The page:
Anyway, hopefully the question is reasonably clear, in amongst all this waffle! Any thoughts/experiences/advice gratefully received. Thank you xx
 

Beate

Registered User
May 21, 2014
11,830
London
To be honest, I believe you're overthinking this. Stop agonising, you know in your heart she is best off in the care home. Once she is mentally incapable of weighing up the pros and cons of a decision, the attorney has to take over and act in her best interest. The best interest is clearly the care home. Everyone wishes to be in their own home but I believe you have to exercise tough love now. Stop endlessly discussing this with her, just go ahead and do it. You'll only distress her by keeping her in the loop. It would be much kinder to use love lies along the lines of her recuperating a little longer in the home on doctor's orders. As for taking her home for just a few days - don't even go there. It'll confuse her no end. The thing is you know all this already, right? Time to act on your instincts. It's commendable not to want to dismiss someone's wishes but stop feeling guilty - she doesn't seem to be capable of living on her own anymore.
 

helenm250

Registered User
Jul 22, 2015
9
To be honest, I believe you're overthinking this. Stop agonising, you know in your heart she is best off in the care home. Once she is mentally incapable of weighing up the pros and cons of a decision, the attorney has to take over and act in her best interest. The best interest is clearly the care home. Everyone wishes to be in their own home but I believe you have to exercise tough love now. Stop endlessly discussing this with her, just go ahead and do it. You'll only distress her by keeping her in the loop. It would be much kinder to use love lies along the lines of her recuperating a little longer in the home on doctor's orders. As for taking her home for just a few days - don't even go there. It'll confuse her no end. The thing is you know all this already, right? Time to act on your instincts. It's commendable not to want to dismiss someone's wishes but stop feeling guilty - she doesn't seem to be capable of living on her own anymore.
Beate....nail....head....thank you. Hx
 

lori107

Registered User
Nov 4, 2014
45
Best interests, but whose?

Hi helenm250

I really can relate to your situation.

We have the same problem with fil. He is also registered blind, has dementia and recovering from a broken hip last October. We found a lovely care home for him which he is still in but all he goes on about is going back to his flat where he lived on his own with carers 1hr in the morning and 1hr in the evening.
In the home he has everything done for him, no frantic calls about the washing machine not working etc which is what we had to deal with on a daily basis. He has entertainment and a gardening club there, all of which he enjoys but he doesn't stop going on about going home. Hubby has both poas and we decided to get him assessed by ss even though he is self funded to put a stop to him going home. He is in so much danger going back to the flat, he doesn't know how to turn the oven on or off but when the SW came to assess him he told he cooks his own food, and needs only a little help. In the care home he needs help going to toilet, he doesn't know to remove his clothing when he wants to go but again he told the SW that he didn't need any help with any of this. He also told her was never diagnosed with dementia (he was, 2015) or that he doesn't have much trouble with his eyes and she has believed every word. She told us he had capacity to decide where he wanted to live (even though he denies that he has anything with him) Hubby Has disputed this and a best interests meeting is arranged for 15th March. We are furious as everyone knows he could not manage living on his own (he also told the SW that he had ladies waiting at home for him to come back so they could look after him, which is complete rubbish ) SW did mental capacity test on her own with him with no other carers or specialist people there to corroborate. She also did not ask for any information from the care home manager. He wouldn't even be able to get to his front door as there are 3 steps down to it. Hubby took him back to the flat a few weeks ago but I didn't think it was a particularly good idea and it wasn't.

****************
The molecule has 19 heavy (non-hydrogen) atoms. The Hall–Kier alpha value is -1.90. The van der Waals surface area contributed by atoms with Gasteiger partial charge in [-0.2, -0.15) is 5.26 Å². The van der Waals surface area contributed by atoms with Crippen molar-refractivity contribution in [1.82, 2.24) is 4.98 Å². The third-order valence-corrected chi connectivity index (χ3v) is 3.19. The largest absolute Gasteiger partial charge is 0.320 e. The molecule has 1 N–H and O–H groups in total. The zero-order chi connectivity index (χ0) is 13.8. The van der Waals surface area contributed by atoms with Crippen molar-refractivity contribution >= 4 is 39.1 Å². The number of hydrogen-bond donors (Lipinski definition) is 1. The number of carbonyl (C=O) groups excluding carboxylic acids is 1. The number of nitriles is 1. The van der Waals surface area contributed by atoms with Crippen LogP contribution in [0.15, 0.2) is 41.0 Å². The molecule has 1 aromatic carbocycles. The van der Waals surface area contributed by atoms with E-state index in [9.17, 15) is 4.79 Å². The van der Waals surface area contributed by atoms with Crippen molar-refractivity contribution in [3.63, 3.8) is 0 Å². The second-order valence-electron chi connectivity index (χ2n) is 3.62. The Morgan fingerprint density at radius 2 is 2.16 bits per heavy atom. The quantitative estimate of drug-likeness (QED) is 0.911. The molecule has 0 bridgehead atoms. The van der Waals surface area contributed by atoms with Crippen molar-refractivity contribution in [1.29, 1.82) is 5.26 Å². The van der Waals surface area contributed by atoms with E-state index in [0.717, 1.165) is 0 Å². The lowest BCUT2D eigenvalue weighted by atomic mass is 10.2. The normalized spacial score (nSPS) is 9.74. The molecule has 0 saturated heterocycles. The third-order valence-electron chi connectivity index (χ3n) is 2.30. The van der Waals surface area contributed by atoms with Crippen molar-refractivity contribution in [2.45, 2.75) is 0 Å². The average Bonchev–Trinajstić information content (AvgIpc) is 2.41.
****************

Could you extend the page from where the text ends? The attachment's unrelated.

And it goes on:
My advice, stick to your guns with social services, write notes about everything she cannot do on her own, what is a danger to her in the house that at she has no awareness of, that's what we're doing for Tuesday. Also tell them she is a vulnerable elderly lady and that you will not be involved in setting up any care in order for her to return home. It's tough love, but so necessary. I wish you good luck, Lori x
 

Chemmy

Registered User
Nov 7, 2011
7,592
Yorkshire
Wanting to 'go home' is very common, but it's clear that this would not be in your MIL's best interest.

So I agree with what Beate has suggested. Stop discussing it with her and use 'love lies' if necessary. Never say never, but just redirect the conversation if it arises.

It reminded me of my son's first day at a new school, aged 7. I asked him how he got on. OK, he said, but I don't think I'll go back tomorrow. Needless to say, he was overruled too :)
 

Shedrech

Volunteer Moderator
Dec 15, 2012
8,442
Yorkshire
Hi helenm250

I think you have written this post to simply get things straight in your mind. You now know the answer; and here's the key:
She went for 'respite' to a lovely care home in September - absolutely without question the best place for her. She's well fed, has company, doesn't have to worry about her medication, is warm, doesn't have to do her own washing.

There is absolutely no doubt in the minds of anyone who cares for her that she is better in herself, infinitely better nourished, and in better spirits that she had been for at least a couple of years before the fall.
and yes I am ignoring the 'but' that came next because, with all due respect, it is not pertinent.